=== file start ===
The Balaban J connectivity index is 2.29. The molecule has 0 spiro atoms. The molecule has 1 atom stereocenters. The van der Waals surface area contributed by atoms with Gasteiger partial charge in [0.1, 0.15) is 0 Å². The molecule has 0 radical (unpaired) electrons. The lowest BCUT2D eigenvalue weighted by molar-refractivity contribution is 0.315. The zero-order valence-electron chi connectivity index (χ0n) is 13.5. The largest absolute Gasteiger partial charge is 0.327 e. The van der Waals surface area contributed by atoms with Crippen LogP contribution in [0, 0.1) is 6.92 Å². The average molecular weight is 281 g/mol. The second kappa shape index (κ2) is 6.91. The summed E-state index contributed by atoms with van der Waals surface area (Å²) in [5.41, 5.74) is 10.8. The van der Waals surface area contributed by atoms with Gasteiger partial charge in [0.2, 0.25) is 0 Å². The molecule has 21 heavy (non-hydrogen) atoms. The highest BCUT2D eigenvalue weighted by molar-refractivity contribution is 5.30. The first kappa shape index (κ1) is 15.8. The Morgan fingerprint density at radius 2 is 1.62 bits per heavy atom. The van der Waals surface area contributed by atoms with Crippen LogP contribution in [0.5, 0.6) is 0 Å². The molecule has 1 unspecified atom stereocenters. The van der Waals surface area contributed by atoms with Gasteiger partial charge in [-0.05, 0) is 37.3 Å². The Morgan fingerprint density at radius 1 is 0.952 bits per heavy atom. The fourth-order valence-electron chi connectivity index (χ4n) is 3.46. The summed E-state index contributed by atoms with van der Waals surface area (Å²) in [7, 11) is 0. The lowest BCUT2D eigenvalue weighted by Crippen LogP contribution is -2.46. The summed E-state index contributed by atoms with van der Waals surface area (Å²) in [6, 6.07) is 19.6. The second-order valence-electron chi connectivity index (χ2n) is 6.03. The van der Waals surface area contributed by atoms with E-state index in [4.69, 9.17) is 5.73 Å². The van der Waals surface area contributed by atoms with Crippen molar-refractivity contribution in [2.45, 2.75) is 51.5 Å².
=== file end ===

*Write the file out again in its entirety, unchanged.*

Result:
The Balaban J connectivity index is 2.29. The molecule has 0 spiro atoms. The molecule has 1 atom stereocenters. The van der Waals surface area contributed by atoms with Gasteiger partial charge in [0.1, 0.15) is 0 Å². The molecule has 0 radical (unpaired) electrons. The lowest BCUT2D eigenvalue weighted by molar-refractivity contribution is 0.315. The zero-order valence-electron chi connectivity index (χ0n) is 13.5. The largest absolute Gasteiger partial charge is 0.327 e. The van der Waals surface area contributed by atoms with Crippen LogP contribution in [0, 0.1) is 6.92 Å². The average molecular weight is 281 g/mol. The second kappa shape index (κ2) is 6.91. The summed E-state index contributed by atoms with van der Waals surface area (Å²) in [5.41, 5.74) is 10.8. The van der Waals surface area contributed by atoms with Gasteiger partial charge in [0.2, 0.25) is 0 Å². The molecule has 21 heavy (non-hydrogen) atoms. The highest BCUT2D eigenvalue weighted by molar-refractivity contribution is 5.30. The first kappa shape index (κ1) is 15.8. The Morgan fingerprint density at radius 2 is 1.62 bits per heavy atom. The van der Waals surface area contributed by atoms with Crippen LogP contribution in [0.5, 0.6) is 0 Å². The molecule has 1 unspecified atom stereocenters. The van der Waals surface area contributed by atoms with Gasteiger partial charge in [-0.05, 0) is 37.3 Å². The Morgan fingerprint density at radius 1 is 0.952 bits per heavy atom. The fourth-order valence-electron chi connectivity index (χ4n) is 3.46. The summed E-state index contributed by atoms with van der Waals surface area (Å²) in [7, 11) is 0. The lowest BCUT2D eigenvalue weighted by Crippen LogP contribution is -2.46. The summed E-state index contributed by atoms with van der Waals surface area (Å²) in [6, 6.07) is 19.6. The second-order valence-electron chi connectivity index (χ2n) is 6.03. The van der Waals surface area contributed by atoms with E-state index in [4.69, 9.17) is 5.73 Å². The van der Waals surface area contributed by atoms with Crippen molar-refractivity contribution in [2.45, 2.75) is 51.5 Å².